Objective—To compare measurements of body temperature
obtained with auricular thermometers versus
rectal thermometers in dogs with otitis externa.
Animals—100 client-owned dogs: 50 with and 50
without clinical evidence of otitis externa.
Procedure—Dogs were evaluated for the presence
of otitis externa on the basis of clinical signs, otoscopic
examination, and cytologic evaluation of ear
exudate. Auricular and rectal temperatures were
obtained simultaneously in all dogs prior to and following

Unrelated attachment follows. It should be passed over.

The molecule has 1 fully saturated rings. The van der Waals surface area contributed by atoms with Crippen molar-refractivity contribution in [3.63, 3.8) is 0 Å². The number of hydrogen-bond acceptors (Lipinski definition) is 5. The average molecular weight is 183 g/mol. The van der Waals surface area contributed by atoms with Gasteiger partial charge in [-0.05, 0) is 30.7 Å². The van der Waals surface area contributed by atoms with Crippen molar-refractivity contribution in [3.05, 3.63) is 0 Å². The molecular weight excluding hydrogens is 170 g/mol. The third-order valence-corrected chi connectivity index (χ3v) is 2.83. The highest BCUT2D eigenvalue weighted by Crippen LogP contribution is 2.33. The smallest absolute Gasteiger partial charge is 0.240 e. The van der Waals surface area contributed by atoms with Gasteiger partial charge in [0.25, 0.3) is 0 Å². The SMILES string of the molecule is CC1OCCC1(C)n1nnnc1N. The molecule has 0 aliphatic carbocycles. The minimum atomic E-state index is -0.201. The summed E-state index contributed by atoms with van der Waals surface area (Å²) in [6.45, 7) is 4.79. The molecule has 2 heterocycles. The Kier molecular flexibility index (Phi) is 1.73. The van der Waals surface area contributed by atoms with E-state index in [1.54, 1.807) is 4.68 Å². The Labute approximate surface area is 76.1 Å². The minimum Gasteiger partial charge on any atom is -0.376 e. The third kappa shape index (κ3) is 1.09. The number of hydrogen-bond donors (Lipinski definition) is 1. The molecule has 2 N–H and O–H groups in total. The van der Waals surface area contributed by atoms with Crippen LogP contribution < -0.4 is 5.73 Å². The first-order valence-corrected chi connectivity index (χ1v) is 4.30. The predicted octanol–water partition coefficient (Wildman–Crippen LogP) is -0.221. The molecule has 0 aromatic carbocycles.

Results—There was a high correlation between
auricular and rectal temperatures in dogs with otitis
externa both prior to and after ear manipulation.
Significant differences were not detected in temperature
measurements among dogs with different
degrees of otitis externa.
Conclusions and Clinical Relevance—Auricular
temperature readings obtained by use of an auricular
thermometer in dogs with otitis externa are accurate
measurements of body temperature, compared with
rectal temperature measurements. Temperature
measurements are reliable before and after examination
of the ear canal. (J Am Vet Med Assoc 2002;